There were dozens of people died in the Ukrainian city of Odessa last week when pro-Russian militants clashed with their opponents, and Kiev forces are fighting separatists who have seized control of towns in the east of the country.
“The bloody pictures from Odessa have shown us that we are just a few steps away from a military confrontation,” Steinmeier told El Pais, Le Monde, La Repubblica and Gazeta Wyborcza. He added that the conflict had taken on an intensity “that a short time ago we would not have considered possible.”
Steinmeier’s ministry also warned Germans on Tuesday against traveling to Crimea, which Russia annexed from Ukraine in March, and reiterated an earlier advisory to avoid eastern areas.
“It is urgently advised to avoid traveling to Crimea,” the Foreign Ministry wrote on its website. “In the German government’s view, Crimea belongs to Ukraine but in actuality, it is controlled by Russia. Due to the current situation, German citizens can no longer be guaranteed consular services.”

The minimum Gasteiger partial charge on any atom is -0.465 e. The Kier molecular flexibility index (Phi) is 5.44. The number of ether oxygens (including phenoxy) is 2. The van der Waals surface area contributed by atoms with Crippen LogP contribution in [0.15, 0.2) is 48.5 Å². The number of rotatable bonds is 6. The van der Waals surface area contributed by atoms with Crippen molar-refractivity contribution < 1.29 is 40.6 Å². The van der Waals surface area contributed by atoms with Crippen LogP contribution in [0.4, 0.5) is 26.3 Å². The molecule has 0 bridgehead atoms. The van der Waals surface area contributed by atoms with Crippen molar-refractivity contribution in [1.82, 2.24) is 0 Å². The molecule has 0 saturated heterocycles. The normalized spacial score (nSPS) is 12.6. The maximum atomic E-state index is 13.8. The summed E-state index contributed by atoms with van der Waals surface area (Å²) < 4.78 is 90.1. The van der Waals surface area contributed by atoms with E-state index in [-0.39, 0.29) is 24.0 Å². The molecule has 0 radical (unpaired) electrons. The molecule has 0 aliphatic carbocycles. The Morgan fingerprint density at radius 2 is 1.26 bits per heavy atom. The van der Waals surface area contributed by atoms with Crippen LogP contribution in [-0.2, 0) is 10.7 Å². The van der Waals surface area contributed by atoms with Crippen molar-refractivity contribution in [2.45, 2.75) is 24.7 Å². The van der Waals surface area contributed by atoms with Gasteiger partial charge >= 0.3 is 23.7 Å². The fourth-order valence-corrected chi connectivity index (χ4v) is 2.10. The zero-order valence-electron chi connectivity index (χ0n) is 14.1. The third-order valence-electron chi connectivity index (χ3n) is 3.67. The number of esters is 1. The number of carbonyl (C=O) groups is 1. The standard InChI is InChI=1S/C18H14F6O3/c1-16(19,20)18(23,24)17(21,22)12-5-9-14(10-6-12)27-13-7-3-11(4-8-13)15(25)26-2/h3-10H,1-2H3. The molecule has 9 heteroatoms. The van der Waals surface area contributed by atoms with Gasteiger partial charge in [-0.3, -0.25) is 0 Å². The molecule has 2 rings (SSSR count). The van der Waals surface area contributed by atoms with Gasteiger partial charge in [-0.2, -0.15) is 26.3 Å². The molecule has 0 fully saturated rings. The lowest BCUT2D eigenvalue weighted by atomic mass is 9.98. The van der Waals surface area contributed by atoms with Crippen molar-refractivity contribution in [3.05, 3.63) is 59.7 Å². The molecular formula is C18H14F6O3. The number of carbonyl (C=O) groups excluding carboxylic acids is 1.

In addition, the ministry advises travelers not to go eastern and southern Ukraine. It also urged German citizens to leave those regions and said journalists were particularly endangered.
“The situation in the east and south of Ukraine is extremely tense at the moment,” the ministry said. “There is an increased number of armed occupations of state buildings … there have been incidents of foreigners being held.
In a television interview late on Monday, Steinmeier said he feared that neither Russia nor Ukraine could now control forces unleashed as fighting intensified around the pro-Russian stronghold of Slaviansk.
”I’m convinced we are struggling against a situation that has taken on a dynamic of its own. There are groups in eastern Ukraine that are not listening to either Kiev … or Moscow.”